Zn2+ ions inhibit gene transcription following stimulation of the Ca2+ channels Cav1.2 and TRPM3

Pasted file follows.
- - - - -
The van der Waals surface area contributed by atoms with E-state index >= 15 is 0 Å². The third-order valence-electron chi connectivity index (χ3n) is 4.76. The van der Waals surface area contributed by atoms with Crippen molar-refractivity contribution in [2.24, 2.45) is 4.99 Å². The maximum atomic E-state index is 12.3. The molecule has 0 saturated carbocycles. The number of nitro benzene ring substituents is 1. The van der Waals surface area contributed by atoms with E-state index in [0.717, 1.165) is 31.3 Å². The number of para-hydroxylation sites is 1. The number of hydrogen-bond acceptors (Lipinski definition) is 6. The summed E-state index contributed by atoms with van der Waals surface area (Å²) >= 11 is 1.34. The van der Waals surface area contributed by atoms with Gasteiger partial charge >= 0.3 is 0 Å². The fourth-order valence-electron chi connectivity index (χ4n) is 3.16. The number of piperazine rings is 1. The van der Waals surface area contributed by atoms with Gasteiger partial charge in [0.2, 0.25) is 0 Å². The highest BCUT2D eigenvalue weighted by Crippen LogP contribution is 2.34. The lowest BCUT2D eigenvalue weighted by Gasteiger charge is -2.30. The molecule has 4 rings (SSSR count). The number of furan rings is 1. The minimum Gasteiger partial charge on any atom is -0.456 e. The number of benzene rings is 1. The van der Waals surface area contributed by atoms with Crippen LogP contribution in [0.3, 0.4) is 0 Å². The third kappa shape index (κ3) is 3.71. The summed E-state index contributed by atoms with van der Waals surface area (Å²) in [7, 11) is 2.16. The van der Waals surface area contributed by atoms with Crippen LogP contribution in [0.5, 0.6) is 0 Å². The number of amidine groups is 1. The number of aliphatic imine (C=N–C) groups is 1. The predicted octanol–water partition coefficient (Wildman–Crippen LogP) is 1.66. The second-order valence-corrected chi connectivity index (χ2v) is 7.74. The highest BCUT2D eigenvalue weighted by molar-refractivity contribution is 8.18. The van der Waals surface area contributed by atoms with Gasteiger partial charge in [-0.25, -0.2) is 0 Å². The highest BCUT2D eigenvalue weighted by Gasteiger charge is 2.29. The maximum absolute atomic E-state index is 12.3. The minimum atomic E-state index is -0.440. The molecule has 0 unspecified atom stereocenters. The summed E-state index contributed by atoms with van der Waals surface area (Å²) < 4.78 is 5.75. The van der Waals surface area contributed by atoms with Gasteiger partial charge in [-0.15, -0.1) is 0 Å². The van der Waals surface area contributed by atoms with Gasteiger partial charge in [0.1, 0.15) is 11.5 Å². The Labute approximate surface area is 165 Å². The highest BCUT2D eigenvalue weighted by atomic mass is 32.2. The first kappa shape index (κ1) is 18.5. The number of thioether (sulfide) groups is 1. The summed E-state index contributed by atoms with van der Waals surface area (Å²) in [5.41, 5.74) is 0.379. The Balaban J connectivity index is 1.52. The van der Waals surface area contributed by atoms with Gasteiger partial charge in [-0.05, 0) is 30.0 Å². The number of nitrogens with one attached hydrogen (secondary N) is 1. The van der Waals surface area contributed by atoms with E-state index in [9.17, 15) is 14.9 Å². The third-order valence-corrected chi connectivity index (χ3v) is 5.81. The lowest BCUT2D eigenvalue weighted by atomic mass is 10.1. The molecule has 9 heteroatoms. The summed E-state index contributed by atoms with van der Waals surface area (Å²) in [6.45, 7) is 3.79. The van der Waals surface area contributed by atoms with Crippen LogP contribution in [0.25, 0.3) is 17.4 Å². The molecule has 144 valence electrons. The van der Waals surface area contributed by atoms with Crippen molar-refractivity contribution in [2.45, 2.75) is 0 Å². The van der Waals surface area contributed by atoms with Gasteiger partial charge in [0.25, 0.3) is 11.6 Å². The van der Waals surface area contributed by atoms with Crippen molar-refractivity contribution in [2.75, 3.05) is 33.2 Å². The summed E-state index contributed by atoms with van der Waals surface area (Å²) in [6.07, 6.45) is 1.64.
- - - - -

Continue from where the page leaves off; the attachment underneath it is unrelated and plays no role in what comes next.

Zinc, a trace element, is necessary for the correct structure and function of many proteins. Therefore, Zn2+ has to be taken up by the cells, using specific Zn2+ transporters or Ca2+ channels. In this study, we have focused on two Ca2+ channels, the L-type voltage-gated Cav1.2 channel and the transient receptor potential channel TRPM3. Stimulation of either channel induces an intracellular signaling cascade leading to the activation of the transcription factor AP-1. The influx of Ca2+ ions into the cytoplasm is essential for this activity. We asked whether extracellular Zn2+ ions affect Cav1.2 or TRPM3-induced gene transcription following stimulation of the channels. The results show that extracellular Zn2+ ions reduced the activation of AP-1 by more than 80% following stimulation of either voltage-gated Cav1.2 channels or TRPM3 channels. Experiments performed with cells maintained in Ca2+-free medium revealed that Zn2+ ions cannot replace Ca2+ ions in inducing gene transcription via stimulation of Cav1.2 and TRPM3 channels. Re-addition of Ca2+ ions to the cell culture medium, however, restored the ability of these Ca2+ channels to induce a signaling cascade leading to the activation of AP-1. Secretory cells, including neurons and pancreatic β-cells, release Zn2+ ions during exocytosis. We propose that the released Zn2+ ions function as a negative feedback loop for stimulus-induced exocytosis by inhibiting Ca2+ channel signaling.